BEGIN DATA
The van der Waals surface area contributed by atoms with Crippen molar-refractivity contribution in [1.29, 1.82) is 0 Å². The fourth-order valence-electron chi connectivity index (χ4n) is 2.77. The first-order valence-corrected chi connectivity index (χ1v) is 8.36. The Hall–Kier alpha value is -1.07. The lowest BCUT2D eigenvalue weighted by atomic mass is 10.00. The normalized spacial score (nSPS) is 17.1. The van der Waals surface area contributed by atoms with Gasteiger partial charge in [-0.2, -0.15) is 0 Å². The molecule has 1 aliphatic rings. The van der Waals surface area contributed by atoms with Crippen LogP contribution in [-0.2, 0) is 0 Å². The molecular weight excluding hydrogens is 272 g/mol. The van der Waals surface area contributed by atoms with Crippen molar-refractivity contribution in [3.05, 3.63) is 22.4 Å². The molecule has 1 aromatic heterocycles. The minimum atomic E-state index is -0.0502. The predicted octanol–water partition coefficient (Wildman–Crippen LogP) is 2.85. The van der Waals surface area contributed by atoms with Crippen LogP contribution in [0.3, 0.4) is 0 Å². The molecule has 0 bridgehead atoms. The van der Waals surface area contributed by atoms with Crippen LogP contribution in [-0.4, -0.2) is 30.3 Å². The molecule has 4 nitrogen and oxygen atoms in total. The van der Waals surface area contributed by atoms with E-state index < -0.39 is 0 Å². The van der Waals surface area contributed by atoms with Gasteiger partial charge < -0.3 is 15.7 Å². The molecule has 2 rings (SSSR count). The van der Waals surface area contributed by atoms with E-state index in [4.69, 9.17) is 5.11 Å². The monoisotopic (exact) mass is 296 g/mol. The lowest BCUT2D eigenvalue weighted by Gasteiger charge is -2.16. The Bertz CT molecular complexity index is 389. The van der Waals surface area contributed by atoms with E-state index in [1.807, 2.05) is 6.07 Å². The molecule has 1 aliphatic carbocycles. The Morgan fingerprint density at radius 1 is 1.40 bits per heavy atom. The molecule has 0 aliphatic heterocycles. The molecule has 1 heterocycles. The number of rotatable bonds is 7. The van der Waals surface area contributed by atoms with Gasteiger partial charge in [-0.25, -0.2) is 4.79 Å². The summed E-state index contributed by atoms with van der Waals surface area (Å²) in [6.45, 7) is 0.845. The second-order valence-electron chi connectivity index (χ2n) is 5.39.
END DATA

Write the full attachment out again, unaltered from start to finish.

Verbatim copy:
The van der Waals surface area contributed by atoms with Crippen molar-refractivity contribution in [1.29, 1.82) is 0 Å². The fourth-order valence-electron chi connectivity index (χ4n) is 2.77. The first-order valence-corrected chi connectivity index (χ1v) is 8.36. The Hall–Kier alpha value is -1.07. The lowest BCUT2D eigenvalue weighted by atomic mass is 10.00. The normalized spacial score (nSPS) is 17.1. The van der Waals surface area contributed by atoms with Gasteiger partial charge in [-0.2, -0.15) is 0 Å². The molecule has 1 aliphatic rings. The van der Waals surface area contributed by atoms with Crippen LogP contribution in [-0.2, 0) is 0 Å². The molecular weight excluding hydrogens is 272 g/mol. The van der Waals surface area contributed by atoms with Crippen molar-refractivity contribution in [3.05, 3.63) is 22.4 Å². The molecule has 1 aromatic heterocycles. The minimum atomic E-state index is -0.0502. The predicted octanol–water partition coefficient (Wildman–Crippen LogP) is 2.85. The van der Waals surface area contributed by atoms with Crippen LogP contribution in [0.3, 0.4) is 0 Å². The molecule has 0 bridgehead atoms. The van der Waals surface area contributed by atoms with Crippen LogP contribution in [-0.4, -0.2) is 30.3 Å². The molecule has 4 nitrogen and oxygen atoms in total. The van der Waals surface area contributed by atoms with E-state index < -0.39 is 0 Å². The van der Waals surface area contributed by atoms with Gasteiger partial charge < -0.3 is 15.7 Å². The molecule has 2 rings (SSSR count). The van der Waals surface area contributed by atoms with E-state index in [4.69, 9.17) is 5.11 Å². The monoisotopic (exact) mass is 296 g/mol. The lowest BCUT2D eigenvalue weighted by Gasteiger charge is -2.16. The Bertz CT molecular complexity index is 389. The van der Waals surface area contributed by atoms with E-state index in [1.807, 2.05) is 6.07 Å². The molecule has 1 aliphatic carbocycles. The Morgan fingerprint density at radius 1 is 1.40 bits per heavy atom. The molecule has 0 aliphatic heterocycles. The molecule has 1 heterocycles. The number of rotatable bonds is 7. The van der Waals surface area contributed by atoms with Gasteiger partial charge in [-0.25, -0.2) is 4.79 Å². The summed E-state index contributed by atoms with van der Waals surface area (Å²) in [6.45, 7) is 0.845. The second-order valence-electron chi connectivity index (χ2n) is 5.39.